Fish has always been one of the most important sources of protein in the human diet, and is now becoming more important than ever.
In ancient times, fish were caught with hooks made of bone or horn. Later nets made of natural fibers were invented to catch fish more efficiently. Cages and traps made of wood, bamboo, tree bark and grasses were also used.
Compared with modern fishing techniques these early methods were all very primitive. Nowadays, nets are used all over the world, from very small-scale fishing done from canoes, to the very large-scale operations such as deep sea trawling, which require a large vessel.
In the world fishing industry, in its present state of development, a great variety of fishing methods are used. But these tremendously varied techniques can be divided into five basic groups as follows:
Gill NET FISHING
Lengths of gill netting are extended in the water as vertical walls as netting. Schools of fish in the area, attempting to swim through the netting, are entangled in the meshes and caught.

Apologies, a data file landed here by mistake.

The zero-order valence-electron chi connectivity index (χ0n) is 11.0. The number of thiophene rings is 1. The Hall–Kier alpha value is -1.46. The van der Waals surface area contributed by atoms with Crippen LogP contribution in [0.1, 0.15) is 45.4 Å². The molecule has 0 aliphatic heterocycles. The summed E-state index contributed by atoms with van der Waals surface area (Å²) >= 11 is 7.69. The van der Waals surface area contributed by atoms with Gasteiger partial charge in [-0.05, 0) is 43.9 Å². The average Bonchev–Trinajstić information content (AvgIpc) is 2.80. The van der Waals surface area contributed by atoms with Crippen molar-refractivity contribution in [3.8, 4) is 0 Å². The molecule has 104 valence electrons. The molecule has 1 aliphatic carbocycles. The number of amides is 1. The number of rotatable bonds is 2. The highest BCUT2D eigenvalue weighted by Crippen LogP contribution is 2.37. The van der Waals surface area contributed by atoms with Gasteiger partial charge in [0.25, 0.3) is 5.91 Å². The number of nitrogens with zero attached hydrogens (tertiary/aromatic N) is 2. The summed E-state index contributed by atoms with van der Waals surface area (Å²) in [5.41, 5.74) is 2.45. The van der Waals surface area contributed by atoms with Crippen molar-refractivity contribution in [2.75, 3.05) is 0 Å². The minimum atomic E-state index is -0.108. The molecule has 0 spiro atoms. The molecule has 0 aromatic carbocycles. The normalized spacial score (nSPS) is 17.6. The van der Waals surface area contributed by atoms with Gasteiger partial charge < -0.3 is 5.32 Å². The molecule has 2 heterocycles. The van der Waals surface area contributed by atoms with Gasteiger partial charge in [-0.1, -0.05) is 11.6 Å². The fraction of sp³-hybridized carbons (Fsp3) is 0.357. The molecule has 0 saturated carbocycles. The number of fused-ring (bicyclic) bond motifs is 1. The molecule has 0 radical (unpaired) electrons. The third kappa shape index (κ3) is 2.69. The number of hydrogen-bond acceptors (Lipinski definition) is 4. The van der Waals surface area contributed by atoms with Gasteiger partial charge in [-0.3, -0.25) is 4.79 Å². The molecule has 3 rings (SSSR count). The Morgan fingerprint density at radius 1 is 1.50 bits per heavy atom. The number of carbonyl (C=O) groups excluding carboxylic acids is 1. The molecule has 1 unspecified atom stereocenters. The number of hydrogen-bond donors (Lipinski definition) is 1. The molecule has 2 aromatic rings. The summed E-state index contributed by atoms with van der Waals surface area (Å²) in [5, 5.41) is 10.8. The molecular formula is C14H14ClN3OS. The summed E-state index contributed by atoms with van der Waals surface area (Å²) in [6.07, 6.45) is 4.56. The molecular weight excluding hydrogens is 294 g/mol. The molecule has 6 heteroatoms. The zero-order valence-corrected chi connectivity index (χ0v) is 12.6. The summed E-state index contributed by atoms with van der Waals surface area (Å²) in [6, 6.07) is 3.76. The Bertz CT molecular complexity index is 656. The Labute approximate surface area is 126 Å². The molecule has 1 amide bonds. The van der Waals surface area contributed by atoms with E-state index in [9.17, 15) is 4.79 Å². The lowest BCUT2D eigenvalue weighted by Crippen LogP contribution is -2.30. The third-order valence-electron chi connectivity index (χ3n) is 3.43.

"Floating" gill nets (drift nets) are used near the surface and "bottom" gill nets are used for catching fish near the bottom.
Salmon, cod, and trout, among other species, may be caught by this method.
One or two fishing boats carry the net to the fishing ground. Once there, the net is lowered into the water. A school of fish is then surrounded by the net. Because the bottom of the net is closed (pursed), the fish are trapped in the net.
Sardine, mackerel, boito, and tuna, among other species, may be caught by this method.
To surround a school of fish a single boat is used. After the net has been places surrounding the school, fishermen on the beach haul in the "wings" of the net. As the net approaches the beach, fish are driven into the "bag" and are hauled up on shore.
Sardine, mackerel, Spanish mackerel, hard tail, sea bream and flat fish, among other species, may be caught by this method.
The trawl net is dragged through the sea behind a trawling vessel. The net is attached to the ship by long ropes. The mouth of the net is kept open through the action of a pair of "otter boards" attached to the leading ends of the net, or in some cases, through the dynamics of the current passing through the net.
Alaskan pollack, sea bream, and sole, among other species, may be caught by this method.
Fish are guided into the "body net" by the "leader", enter the tunnel of the "flapper", and are finally trapped in the "bag net".
Sardine, mackerel, yellow tail, tuna, and squid, among other species, may be caught by this method.